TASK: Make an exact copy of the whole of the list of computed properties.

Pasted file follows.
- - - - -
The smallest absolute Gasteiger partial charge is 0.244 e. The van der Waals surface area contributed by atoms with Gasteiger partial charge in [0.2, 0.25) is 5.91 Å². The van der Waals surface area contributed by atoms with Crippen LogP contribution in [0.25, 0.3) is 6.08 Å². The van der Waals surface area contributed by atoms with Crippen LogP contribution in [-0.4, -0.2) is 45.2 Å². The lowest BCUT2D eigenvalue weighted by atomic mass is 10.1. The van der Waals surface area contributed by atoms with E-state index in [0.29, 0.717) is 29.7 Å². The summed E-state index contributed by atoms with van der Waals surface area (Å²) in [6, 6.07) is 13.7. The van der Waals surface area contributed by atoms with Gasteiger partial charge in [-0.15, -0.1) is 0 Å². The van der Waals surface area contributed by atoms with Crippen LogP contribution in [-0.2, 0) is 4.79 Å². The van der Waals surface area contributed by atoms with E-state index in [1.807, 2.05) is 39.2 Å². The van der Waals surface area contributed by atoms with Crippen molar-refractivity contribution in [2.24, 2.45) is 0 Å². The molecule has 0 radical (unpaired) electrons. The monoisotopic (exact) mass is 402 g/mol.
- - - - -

The smallest absolute Gasteiger partial charge is 0.244 e. The van der Waals surface area contributed by atoms with Gasteiger partial charge in [0.2, 0.25) is 5.91 Å². The van der Waals surface area contributed by atoms with Crippen LogP contribution in [0.25, 0.3) is 6.08 Å². The van der Waals surface area contributed by atoms with Crippen LogP contribution in [-0.4, -0.2) is 45.2 Å². The lowest BCUT2D eigenvalue weighted by atomic mass is 10.1. The van der Waals surface area contributed by atoms with E-state index in [0.29, 0.717) is 29.7 Å². The summed E-state index contributed by atoms with van der Waals surface area (Å²) in [6, 6.07) is 13.7. The van der Waals surface area contributed by atoms with Gasteiger partial charge in [-0.15, -0.1) is 0 Å². The van der Waals surface area contributed by atoms with Crippen LogP contribution in [-0.2, 0) is 4.79 Å². The van der Waals surface area contributed by atoms with E-state index in [1.807, 2.05) is 39.2 Å². The van der Waals surface area contributed by atoms with Crippen molar-refractivity contribution in [2.24, 2.45) is 0 Å². The molecule has 0 radical (unpaired) electrons. The monoisotopic (exact) mass is 402 g/mol.